The museum’s collections management system, Mimsy XG, does allow for multiple descriptions of an object to be recorded at once. But for the purposes of the project, the records needed to be combined with records from two other museums which use different collections management systems, and shared on the digital archive site using Omeka.
I transcribed accession registers and index cards, recording the date and the name of the person who wrote the description where known. I transcribed interviews which the team had conducted with people in Botswana and created alternative descriptions based on these.
For the Omeka site, I felt strongly that this system of having multiple descriptions, from different perspectives and using people’s own words, should be replicated. I could have summarised the information from the interviews into one neat description but that would have meant me as a white British museum professional editorialising the information and presenting in a ‘neutral’ institutional voice. This went against the aim of the project to experiment with decolonial practice.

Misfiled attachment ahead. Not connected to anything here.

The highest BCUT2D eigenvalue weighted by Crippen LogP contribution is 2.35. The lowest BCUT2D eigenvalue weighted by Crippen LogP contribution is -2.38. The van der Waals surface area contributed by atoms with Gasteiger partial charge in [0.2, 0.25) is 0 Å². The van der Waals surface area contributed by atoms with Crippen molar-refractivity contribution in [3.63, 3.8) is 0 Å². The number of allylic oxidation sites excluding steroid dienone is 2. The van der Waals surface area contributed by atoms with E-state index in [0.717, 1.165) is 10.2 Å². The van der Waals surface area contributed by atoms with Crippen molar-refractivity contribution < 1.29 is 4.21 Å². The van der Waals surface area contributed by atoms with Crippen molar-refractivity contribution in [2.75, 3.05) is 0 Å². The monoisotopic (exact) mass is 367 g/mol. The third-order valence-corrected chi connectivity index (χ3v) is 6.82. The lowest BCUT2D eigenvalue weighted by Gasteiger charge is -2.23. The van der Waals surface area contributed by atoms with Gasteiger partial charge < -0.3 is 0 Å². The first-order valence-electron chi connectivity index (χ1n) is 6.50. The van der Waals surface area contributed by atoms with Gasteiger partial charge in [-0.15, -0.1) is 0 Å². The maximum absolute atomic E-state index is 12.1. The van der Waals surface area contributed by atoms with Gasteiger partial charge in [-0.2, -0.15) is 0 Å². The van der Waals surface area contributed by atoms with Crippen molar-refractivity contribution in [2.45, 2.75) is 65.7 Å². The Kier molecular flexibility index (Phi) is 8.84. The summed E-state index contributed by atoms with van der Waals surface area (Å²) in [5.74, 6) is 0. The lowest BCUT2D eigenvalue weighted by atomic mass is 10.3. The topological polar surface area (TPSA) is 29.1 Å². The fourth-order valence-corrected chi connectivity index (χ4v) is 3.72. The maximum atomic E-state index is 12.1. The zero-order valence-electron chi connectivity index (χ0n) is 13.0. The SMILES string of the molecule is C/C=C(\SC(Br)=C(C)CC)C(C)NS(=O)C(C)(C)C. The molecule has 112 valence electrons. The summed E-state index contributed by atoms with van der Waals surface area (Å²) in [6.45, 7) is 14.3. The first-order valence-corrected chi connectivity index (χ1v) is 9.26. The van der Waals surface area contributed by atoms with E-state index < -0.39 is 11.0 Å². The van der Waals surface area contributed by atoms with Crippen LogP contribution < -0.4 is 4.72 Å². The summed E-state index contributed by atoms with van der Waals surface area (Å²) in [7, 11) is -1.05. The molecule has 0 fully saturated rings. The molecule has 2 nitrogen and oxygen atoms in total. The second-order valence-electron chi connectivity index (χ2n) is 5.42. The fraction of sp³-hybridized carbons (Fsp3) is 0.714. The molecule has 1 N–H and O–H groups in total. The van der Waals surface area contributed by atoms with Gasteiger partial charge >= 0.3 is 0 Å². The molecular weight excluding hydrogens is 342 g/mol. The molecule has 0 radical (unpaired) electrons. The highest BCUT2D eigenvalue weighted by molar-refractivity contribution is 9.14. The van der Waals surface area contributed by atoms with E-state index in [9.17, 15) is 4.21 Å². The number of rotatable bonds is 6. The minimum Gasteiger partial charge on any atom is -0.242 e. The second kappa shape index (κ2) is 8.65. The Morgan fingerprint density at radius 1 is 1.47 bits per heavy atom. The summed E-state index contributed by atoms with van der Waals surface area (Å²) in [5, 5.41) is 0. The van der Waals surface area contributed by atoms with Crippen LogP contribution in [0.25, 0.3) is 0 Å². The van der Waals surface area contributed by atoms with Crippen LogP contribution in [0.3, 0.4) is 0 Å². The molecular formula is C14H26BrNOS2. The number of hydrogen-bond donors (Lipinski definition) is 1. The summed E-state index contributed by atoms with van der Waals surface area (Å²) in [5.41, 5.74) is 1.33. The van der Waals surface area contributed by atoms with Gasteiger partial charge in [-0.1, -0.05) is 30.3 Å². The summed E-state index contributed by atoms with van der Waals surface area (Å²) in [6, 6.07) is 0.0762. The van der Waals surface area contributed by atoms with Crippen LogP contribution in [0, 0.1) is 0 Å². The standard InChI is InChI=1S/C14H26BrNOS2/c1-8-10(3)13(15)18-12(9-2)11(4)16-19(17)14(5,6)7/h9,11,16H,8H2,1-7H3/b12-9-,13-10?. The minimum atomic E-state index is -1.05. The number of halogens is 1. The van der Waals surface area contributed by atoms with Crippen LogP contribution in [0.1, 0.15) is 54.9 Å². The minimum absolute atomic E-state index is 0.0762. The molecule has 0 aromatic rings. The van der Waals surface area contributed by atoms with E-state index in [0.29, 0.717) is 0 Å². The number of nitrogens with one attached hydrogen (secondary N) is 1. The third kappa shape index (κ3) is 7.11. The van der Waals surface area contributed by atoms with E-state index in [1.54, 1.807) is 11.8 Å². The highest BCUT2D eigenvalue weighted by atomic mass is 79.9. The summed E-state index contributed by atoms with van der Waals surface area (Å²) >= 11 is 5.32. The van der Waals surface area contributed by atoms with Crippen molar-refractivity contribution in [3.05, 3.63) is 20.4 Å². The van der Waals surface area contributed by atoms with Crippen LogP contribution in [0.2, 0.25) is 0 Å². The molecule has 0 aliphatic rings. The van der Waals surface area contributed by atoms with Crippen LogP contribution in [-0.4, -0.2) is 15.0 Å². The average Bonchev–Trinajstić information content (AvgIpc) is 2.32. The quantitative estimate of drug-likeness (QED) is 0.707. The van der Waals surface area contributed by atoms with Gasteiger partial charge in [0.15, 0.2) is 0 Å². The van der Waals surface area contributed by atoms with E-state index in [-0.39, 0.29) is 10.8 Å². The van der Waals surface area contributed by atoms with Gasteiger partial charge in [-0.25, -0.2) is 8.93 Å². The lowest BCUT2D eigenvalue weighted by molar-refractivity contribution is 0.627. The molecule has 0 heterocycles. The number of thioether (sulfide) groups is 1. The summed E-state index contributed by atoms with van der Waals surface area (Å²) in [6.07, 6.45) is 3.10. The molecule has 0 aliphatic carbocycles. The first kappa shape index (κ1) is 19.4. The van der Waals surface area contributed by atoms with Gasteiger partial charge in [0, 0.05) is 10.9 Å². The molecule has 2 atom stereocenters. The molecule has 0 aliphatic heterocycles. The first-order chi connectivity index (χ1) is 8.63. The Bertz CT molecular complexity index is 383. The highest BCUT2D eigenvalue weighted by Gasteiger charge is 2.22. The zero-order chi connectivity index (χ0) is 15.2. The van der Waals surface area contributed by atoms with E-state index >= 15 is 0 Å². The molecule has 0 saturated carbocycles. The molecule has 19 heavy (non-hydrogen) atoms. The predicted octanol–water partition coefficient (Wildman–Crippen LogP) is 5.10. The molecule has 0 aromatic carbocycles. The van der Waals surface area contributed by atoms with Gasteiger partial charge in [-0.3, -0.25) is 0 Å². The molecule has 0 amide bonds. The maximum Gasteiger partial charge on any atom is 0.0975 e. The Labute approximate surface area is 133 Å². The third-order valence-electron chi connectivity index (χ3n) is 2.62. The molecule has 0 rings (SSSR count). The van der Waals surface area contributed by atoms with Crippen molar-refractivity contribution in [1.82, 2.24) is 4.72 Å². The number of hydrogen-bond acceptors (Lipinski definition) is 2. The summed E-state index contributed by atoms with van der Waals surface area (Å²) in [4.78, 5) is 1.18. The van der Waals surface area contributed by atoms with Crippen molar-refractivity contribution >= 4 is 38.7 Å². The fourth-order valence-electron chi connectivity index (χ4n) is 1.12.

The solution was to record multiple descriptions in Omeka, and to prefix the ‘core’ description with the phrase ‘physical decription’ and the new descriptions with ‘contextual description’ and to suffix each one with a note explaining who is describing the object.